A woman journalist interviewing Megha was impressed that the boss now wears only Escada as a brand ambassador: “With her discreet diamond stud earrings, French manicure and glossy, raven blow-dry, Megha looks ravishingly polished.”

It was reported that under Megha’s watch “Israeli supermodel Bar Refaeli (Leonardo DiCaprio’s on-off squeeze) has been made the face of Escada’s fragrance”.

Megha has to ensure Escada is featured in the press, worn by the “right people” and continues to be seen on the red carpet, as for example this weekend’s Oscars.

Escada might yet come to India. If she drew up an Escada hit list in India, it would probably feature the likes of Raima, Priyanka (more Gandhi than Chopra), Soha, Sania and Saina and may be also Mamata.

Asked whether there might be an Escada sari one day, Megha enthused: “It could happen.”

Batting for Bahrain

Despite the recent demonstrations in Bahrain I have to say that, superficially, at least, Bahrain seemed a relatively benign place to me. The shooting dead of half a dozen demonstrators was a ghastly mistake, though.

However, it is worth remembering that out of the Gulf state’s total population of over 1.2 million, 3,50,000 are Indian.

Having gone to attend a wedding, one afternoon we were playing cricket in the host’s back garden where our enthusiastic appeals for leg before mingled quite harmoniously with the muezzin’s call to prayer from a mosque just over the fence.

What I remember from my meeting with the Prime Minister, Sheikh Khalifa bin Salman al Khalifa, is that he seemed keen to attract Indian investment of which there is already a fair amount in Bahrain.

A British Indian businessman with substantial interests in Bahrain backed the Prime Minister: “They (protestors) are asking for the Prime Minister’s head but he’s the man who built Bahrain from nothing. When I went to Bahrain in 1972, it was nothing, a desert.”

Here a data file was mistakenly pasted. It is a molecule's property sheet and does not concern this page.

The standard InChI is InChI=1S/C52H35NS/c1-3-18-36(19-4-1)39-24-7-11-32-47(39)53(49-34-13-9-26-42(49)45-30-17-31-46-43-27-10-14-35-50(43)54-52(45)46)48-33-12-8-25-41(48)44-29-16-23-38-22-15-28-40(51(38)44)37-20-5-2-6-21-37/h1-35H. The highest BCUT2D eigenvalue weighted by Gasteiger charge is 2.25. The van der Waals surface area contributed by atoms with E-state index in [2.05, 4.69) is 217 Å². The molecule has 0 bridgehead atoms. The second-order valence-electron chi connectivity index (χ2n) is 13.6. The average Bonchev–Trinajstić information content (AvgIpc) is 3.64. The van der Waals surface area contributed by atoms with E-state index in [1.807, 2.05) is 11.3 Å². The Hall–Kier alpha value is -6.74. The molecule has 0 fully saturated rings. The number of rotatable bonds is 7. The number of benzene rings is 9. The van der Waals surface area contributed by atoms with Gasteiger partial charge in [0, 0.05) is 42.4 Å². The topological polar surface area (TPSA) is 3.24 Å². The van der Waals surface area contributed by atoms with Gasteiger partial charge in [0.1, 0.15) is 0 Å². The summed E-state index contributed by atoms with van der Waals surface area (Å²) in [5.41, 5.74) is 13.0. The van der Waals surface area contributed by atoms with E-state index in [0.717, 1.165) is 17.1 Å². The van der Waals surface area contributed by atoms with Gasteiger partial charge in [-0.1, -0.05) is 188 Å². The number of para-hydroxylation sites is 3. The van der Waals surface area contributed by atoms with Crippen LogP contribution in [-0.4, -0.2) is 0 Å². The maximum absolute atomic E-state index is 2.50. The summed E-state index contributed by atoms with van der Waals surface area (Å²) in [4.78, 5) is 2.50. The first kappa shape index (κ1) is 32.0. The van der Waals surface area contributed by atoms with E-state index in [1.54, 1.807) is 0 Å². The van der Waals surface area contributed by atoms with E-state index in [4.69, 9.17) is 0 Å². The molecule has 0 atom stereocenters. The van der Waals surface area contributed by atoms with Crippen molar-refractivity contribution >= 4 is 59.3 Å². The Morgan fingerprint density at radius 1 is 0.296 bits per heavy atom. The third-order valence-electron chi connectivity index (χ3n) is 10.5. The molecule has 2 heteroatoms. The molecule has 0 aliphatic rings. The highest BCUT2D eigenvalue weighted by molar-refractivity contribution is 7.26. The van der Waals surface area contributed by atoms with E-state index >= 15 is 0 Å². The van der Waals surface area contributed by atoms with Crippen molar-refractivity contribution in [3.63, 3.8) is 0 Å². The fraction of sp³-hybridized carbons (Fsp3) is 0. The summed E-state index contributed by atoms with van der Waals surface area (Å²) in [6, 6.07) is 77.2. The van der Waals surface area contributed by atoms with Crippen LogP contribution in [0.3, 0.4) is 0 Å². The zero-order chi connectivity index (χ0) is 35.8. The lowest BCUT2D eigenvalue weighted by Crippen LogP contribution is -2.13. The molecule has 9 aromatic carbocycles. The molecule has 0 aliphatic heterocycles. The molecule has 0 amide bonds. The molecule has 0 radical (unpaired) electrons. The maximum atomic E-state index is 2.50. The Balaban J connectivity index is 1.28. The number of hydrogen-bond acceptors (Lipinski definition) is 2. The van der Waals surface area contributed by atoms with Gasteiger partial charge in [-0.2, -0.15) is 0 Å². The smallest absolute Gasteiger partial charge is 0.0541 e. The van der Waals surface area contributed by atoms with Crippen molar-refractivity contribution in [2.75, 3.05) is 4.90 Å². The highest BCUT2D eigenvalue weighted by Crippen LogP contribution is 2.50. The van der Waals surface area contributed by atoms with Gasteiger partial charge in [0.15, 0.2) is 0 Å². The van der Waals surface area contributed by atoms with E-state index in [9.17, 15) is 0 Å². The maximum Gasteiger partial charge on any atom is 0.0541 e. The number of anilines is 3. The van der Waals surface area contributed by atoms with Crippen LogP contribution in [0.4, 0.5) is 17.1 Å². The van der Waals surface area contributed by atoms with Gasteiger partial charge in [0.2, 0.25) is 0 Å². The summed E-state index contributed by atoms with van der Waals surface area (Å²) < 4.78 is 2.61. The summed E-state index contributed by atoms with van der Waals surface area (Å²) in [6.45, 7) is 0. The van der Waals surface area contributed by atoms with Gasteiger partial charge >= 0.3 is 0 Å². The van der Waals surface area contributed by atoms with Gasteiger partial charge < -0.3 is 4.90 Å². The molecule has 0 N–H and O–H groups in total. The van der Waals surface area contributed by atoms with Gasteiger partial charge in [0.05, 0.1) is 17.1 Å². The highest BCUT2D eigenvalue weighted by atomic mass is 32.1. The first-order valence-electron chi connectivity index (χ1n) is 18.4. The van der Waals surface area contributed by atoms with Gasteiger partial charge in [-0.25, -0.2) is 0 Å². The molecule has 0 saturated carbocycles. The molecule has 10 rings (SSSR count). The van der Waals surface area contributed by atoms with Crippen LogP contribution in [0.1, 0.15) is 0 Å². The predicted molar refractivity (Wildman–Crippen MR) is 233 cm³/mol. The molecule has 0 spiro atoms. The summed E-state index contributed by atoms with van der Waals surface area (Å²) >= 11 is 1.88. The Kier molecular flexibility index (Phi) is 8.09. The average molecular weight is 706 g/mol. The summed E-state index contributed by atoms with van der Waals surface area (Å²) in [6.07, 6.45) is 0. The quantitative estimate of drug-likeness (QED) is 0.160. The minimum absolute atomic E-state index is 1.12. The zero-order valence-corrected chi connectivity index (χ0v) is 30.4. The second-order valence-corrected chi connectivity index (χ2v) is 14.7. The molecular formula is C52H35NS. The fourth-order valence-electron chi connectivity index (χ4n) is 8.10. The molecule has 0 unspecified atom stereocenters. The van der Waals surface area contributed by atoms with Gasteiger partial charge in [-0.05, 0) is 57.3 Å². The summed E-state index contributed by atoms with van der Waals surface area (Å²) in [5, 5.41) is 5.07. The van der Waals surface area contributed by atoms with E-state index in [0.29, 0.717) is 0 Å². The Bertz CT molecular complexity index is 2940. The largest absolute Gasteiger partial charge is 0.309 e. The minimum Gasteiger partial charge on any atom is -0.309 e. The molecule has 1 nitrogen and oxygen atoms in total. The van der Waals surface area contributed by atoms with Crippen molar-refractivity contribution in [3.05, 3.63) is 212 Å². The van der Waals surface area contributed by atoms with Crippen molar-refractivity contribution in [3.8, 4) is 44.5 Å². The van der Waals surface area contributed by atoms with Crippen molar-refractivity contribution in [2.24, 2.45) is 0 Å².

A typical view is of an Indian businessman who has lived in Bahrain for most of his life.

Western television coverage, he said, was biased “They only show the protestors, there was hardly any reference to 3,00,000 people who turned up in support of the king. Bahrain is not the same as Egypt, Tunisia or Libya.”

Sachin’s story

Rob Bennett’s 15-minute BBC Radio 4 profile last week on Sachin Tendulkar — “cricket’s best batsman ever, bar Sir Donald Bradman, possibly” — was fascinating.

There were contributions from former England cricketers Angus Fraser who said players would not try sledging against him since “there is a line in the sand you don’t go over”; Ed Smith who recalled “an act of quiet dignity” when Sachin got his first Test century in 1990; and Martyn Moxon who was impressed the Indian knew so much about Yorkshire where he was the first overseas player.

His mother-in-law, Annabel Mehta, spoke about the way Sachin has unified India — “he transcends all barriers in India. We have lots of different religions here, not just Hindu and Muslim. He appeals to young and old. He appeals to intellectuals and schoolchildren. He has something about him that appeals across the board.”

Tittle tattle

This should be a weekend to remember at the Oscars for all involved in The King’s Speech. Whether Tariq Anwar gets an Oscar or not as film editor remains to be seen but if the movie does well it will have been partly — or even substantially — because of the way he has put it together. To my mind, Tariq is the best film editor in the business.